The 1746 Haussmann Portrait
The 1746 Elias Gottlob Haussmann portrait, now in the Altes Rathaus in Leipzig, that has been described by more than one commentator as the "Ursprung" of Bach iconography. It is so called simply because it is both the earlier and the much longer known exemplar of the two authentic portraits from life that Haussmann is so far known to have painted of Johann Sebastian Bach. Sadly, the 1746 Haussmann has had less than an easy time of it over the course of two and a half centuries. Here is how most of us think of it, in the form that it took after the 1913 Restoration, undertaken by Walter Kühn and supervised by Albrecht Kurzwelly: photograph, from the late Werner Felix's 1985 monograph on Bach (to the right a more recent reproduction, -- and a link for those interested in the canon à 6, dw ):
For the present, I shall bypass the discussion of the problems with the provenance of the 1746 Haussmann, the whereabouts of which between 1746 and 1801/1802 cannot be documented with any certainty whatsoever, and focus on the problems associated with its condition. The 1746 Haussmann portrait is to the Bach iconography what "The Last Supper" is to the da Vinci iconography: the unfortunate victim of generations of good intentions. Relatively early on, I surmise during the years immediately after August Eberhard Müller gave it to the Thomasschule at the time of his departure to take up his duties as Court Capellmeister in Weimar, the painting hung in some sort of a heavily trafficked and regularly used public venue and became coated with grime, soot, and God knows what else. Hilgenfeldt remarked on its poor estate in 1850 (and he was not the first): "A pity that time has begun to have its effect on the painting," he wrote. "It is much darker and the outlines are becoming blurred." (Neumann, BDL, page 401) Prof. Neumann recounts the subsequent history tersely:
On the left is a photogravure that, I believe, shows what the painting looked like after Preller had worked on it. The photogravure on the right (one of the plates in the Exhumation Report of 1895) shows the canvas as it looked immediately after the Schönfelder restoration.
Prof. Neumann continues:
A lot more than the signature was uncovered. Kurzwelly and Kühn cleaned off all of the overpaint that the previous restorers had added in the course of their respective efforts. In other words, Kurzwelly and Kühn removed all of the paint that they did not believe to be Haussmann's. Here is the result, juxtaposed with a contemporaneous photograph of the painting as it looked after Kühn had finished his careful and conservative "in painting":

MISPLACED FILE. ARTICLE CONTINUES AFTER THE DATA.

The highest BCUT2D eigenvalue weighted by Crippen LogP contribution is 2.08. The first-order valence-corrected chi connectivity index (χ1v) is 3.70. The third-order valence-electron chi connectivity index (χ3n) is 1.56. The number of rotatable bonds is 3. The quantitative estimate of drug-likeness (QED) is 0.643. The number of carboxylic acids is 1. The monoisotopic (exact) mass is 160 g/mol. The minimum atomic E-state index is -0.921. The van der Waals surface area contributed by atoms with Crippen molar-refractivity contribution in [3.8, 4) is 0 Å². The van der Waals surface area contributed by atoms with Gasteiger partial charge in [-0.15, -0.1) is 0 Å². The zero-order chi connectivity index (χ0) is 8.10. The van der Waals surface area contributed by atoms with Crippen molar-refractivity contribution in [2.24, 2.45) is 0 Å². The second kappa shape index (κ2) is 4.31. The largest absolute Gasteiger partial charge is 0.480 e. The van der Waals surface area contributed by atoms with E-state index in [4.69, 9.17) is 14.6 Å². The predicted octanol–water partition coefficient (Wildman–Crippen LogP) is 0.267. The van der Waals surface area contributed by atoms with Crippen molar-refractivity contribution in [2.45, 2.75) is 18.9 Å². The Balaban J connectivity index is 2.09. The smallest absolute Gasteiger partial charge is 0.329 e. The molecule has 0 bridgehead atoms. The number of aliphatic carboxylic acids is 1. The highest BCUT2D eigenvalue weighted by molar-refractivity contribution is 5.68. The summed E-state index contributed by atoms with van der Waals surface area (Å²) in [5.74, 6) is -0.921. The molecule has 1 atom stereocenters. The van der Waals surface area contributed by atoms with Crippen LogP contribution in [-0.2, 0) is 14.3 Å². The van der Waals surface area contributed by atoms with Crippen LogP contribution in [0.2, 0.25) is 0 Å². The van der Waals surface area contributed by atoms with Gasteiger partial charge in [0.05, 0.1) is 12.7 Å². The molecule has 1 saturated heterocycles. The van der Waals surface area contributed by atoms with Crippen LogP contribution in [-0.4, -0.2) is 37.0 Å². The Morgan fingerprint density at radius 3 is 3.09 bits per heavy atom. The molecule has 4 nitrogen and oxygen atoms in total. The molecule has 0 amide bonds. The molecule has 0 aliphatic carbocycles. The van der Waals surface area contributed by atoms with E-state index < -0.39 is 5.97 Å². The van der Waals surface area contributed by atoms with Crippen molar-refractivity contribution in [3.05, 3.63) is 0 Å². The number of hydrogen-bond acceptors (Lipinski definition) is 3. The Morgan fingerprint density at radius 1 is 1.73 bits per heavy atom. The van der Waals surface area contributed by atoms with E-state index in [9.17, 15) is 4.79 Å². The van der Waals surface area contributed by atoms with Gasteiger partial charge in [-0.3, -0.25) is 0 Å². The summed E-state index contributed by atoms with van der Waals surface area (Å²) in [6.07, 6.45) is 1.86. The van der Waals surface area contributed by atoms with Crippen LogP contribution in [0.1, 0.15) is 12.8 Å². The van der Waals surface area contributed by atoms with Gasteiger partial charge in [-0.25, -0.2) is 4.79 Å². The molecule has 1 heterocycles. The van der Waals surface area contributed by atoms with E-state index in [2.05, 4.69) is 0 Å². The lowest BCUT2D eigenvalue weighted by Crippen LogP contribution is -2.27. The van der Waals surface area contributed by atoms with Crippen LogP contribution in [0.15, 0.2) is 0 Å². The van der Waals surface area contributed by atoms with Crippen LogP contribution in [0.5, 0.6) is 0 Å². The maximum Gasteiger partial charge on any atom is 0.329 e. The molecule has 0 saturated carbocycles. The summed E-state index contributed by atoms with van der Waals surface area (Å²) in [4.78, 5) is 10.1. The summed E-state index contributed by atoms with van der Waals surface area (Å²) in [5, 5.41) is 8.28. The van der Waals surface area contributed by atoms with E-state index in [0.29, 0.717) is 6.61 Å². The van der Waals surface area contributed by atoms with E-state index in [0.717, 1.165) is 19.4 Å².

And here is the same "before and after", but this time a close-up of the head.
The damage to the surface of the painting is heartrending to contemplate. The loss of paint on the face has been great, but, gruesome as the comparison is, it is one that must be made, simply as a reminder that the image that we all carry in our psyches of the 1746 Haussmann portrait is not necessarily -- in fact, almost certainly isn't -- the image that left Haussmann's studio in 1746. Amongst other things, the restored 1746 Haussmann portrait cannot be relied on to supply a reliable standard for the shape of the bridge of the nose, the upper lip, much of the lower left lip, much of the right cheek and jowl, much of the upper left cheek, and a significant portion of the right eyelid. The white spots, by the way, indicate the places where the original paint and priming coat, or bolus, had disappeared right down to the surface of the canvass, necessitating the careful application of gesso to the surface of the canvass to bring those areas back up to the level of the bolus surface so that the restorative "in painting" would be even with the remains of the original painted surface. The dark grey areas, such as those across the bridge of the nose and the upper left cheek are the places where Haussmann's original painted surface has been abraded, down to the bolus.
In trying to make the correct decisions when "in painting" the damaged areas to make the painting at least presentable to an eager viewing public, Walter Kühn appears to have relied to a great extent on a direct copy of the painting that had been made a few years before it was "restored" for the first time. It is believed that that painting is the copy painted by one Friedrich of Braunschweig in 1848, the one that is described by Hilgenfeldt as "said to have been excellently realized in every respect". (Neumann BDL, p. 403)
The illustration comes from the Bach Jahrbuch, 1914, in which the painting's existence was disclosed by Prof. Kurzwelly. On both "stylistic and technical evidence (matt paint, "biedermeier" gold frame, type of canvas and wedge framing)", Kurzwelly suggested that it was "possibly connected with the copy of the [1746 Haussmann] attested by Hilgenfeldt in 1850." (Neumann, BDL, p. 403) It cannot be said for certain the copy by Friedrich to which Hilgenfeldt alludes, however, because the canvas is not signed or dated. When the copy is placed beside the original, as restored by Kühn , the degree to which it influenced Kühn is easy to discern, and there can be no doubt that, despite some obvious differences, what appears to be fundamentally a meticulous copy of the 1746 Haussmann original has evidentiary value, as a secondary source of significance.
copy of the original (?) 1848
restored Haussmann 1746
The 1746 Haussmann portrait has been restored again recently, and in its present state it may now arguably be truer to the Haussmann original than Walter Kühn's restoration was, but, as a primary source of information about Bach's physiognomy, its value is severely limited. The 1746 Haussmann portrait is useful as a "back up" and as a corrective, nothing more.
Teri Noel Towe, 2001
go home or...
Dick Wursten (email@example.com)